China's "one-child" population-control policy is to be eased in the southern city of Guangzhou. Officials are encouraging some residents to have two children, in an effort to cope with the area's rapidly aging population. Daniel Schearf reports from Beijing.
Since the late 1970's China has limited most urban couples to one child and rural couples to two, while ethnic minorities were allowed to have more.
The southern Chinese city of Guangzhou is now encouraging one-child couples to have two children instead of one.
China National Family Planning Commission spokesman Yu Xuejun says China is just beginning to face an aging population problem, but only in a few large cities.
"Guangzhou, Beijing, and Shanghai... These places, (if) they encourage only child couples to have children," he said. "I think it does not violate the policy or the law because they are still following family planning policy in having children."
The official China Daily newspaper says by 2010 Guangzhou will have more than one million people over age 60.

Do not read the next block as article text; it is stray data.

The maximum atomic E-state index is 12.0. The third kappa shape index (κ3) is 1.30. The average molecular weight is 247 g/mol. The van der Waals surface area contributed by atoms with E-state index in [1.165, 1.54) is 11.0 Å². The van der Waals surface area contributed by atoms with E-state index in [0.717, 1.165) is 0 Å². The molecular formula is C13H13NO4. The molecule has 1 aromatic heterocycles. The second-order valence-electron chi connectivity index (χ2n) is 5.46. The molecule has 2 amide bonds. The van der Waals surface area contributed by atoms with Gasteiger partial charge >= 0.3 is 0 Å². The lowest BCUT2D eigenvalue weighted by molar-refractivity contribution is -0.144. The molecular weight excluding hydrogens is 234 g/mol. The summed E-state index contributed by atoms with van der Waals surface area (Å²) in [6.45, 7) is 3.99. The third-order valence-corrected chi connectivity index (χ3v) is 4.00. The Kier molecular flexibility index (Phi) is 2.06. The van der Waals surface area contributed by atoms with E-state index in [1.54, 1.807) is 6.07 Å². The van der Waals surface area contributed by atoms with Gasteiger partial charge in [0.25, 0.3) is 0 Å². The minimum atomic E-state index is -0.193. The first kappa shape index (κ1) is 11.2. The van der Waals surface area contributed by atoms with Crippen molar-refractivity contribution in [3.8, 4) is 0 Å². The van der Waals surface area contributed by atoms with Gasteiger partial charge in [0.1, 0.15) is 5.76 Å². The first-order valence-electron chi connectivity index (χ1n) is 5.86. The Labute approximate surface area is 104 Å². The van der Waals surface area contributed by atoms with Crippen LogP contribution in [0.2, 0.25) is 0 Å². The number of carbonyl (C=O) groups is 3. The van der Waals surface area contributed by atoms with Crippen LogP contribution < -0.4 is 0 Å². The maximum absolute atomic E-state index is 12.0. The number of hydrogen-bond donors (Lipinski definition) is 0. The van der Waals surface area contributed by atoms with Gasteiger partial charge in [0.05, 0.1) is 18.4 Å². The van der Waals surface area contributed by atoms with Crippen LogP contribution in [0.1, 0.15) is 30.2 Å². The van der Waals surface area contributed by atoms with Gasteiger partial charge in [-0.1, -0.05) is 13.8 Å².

Yu acknowledges China's birth-control restrictions have increased the speed of aging in the population and that easing birth restrictions would "partially" resolve the problem. But, he says more work is needed on care for the elderly, especially in the countryside.
"The social security is still not fair because now its main coverage is in the cities," Yu said.
China's tradition of valuing male children over females has led to widespread sex-selective abortions and a growing gender gap that threatens to leave millions of men without wives. Chinese officials, in order to protect their own careers, have forced people to undergo abortions and sterilizations.
Yu says such cases of abuse of power and human rights violations still happen, but not as often as before.
"Regarding officials, there are a lot of law(s) and regulations," he noted. "If you are a communist party member, we have a communist party internal punishment. If you are a civil servant, we have a civil servant law ... that says if you violate the birth quota you will be demoted or in serious cases you will be fired."
Yu says a growing problem is dealing with newly rich Chinese. They simply pay fines for having more children. The commission is trying to find more effective methods of punishment.
Despite the many problems with the policy, the Chinese government says family planning laws have prevented 400 million births, improving the economy and society.